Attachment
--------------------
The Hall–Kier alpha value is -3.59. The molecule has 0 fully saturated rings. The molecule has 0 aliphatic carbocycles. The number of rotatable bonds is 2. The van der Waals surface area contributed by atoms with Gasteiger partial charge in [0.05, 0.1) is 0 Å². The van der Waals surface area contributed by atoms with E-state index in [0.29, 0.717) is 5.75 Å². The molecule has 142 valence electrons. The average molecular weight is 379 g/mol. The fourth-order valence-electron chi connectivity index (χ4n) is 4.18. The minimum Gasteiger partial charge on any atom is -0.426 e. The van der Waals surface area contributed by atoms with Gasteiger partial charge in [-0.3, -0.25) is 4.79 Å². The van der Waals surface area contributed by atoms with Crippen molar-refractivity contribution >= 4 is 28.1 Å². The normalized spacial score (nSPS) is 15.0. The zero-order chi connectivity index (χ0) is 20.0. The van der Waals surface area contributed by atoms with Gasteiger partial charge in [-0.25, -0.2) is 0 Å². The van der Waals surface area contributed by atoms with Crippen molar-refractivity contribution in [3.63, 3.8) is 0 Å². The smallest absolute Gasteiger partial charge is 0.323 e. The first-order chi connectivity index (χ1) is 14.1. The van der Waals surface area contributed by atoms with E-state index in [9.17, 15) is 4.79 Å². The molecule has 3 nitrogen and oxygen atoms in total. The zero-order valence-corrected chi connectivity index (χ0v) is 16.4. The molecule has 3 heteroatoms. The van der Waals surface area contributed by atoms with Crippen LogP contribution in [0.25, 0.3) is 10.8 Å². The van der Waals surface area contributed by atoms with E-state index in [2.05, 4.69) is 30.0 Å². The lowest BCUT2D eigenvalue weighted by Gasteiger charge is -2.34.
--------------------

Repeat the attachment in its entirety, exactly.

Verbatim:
The Hall–Kier alpha value is -3.59. The molecule has 0 fully saturated rings. The molecule has 0 aliphatic carbocycles. The number of rotatable bonds is 2. The van der Waals surface area contributed by atoms with Gasteiger partial charge in [0.05, 0.1) is 0 Å². The van der Waals surface area contributed by atoms with E-state index in [0.29, 0.717) is 5.75 Å². The molecule has 142 valence electrons. The average molecular weight is 379 g/mol. The fourth-order valence-electron chi connectivity index (χ4n) is 4.18. The minimum Gasteiger partial charge on any atom is -0.426 e. The van der Waals surface area contributed by atoms with Gasteiger partial charge in [-0.3, -0.25) is 4.79 Å². The van der Waals surface area contributed by atoms with Crippen molar-refractivity contribution >= 4 is 28.1 Å². The normalized spacial score (nSPS) is 15.0. The zero-order chi connectivity index (χ0) is 20.0. The van der Waals surface area contributed by atoms with Gasteiger partial charge in [-0.25, -0.2) is 0 Å². The van der Waals surface area contributed by atoms with Crippen molar-refractivity contribution in [3.63, 3.8) is 0 Å². The smallest absolute Gasteiger partial charge is 0.323 e. The first-order chi connectivity index (χ1) is 14.1. The van der Waals surface area contributed by atoms with E-state index in [9.17, 15) is 4.79 Å². The molecule has 3 nitrogen and oxygen atoms in total. The zero-order valence-corrected chi connectivity index (χ0v) is 16.4. The molecule has 3 heteroatoms. The van der Waals surface area contributed by atoms with Crippen LogP contribution in [0.25, 0.3) is 10.8 Å². The van der Waals surface area contributed by atoms with E-state index in [2.05, 4.69) is 30.0 Å². The lowest BCUT2D eigenvalue weighted by Gasteiger charge is -2.34.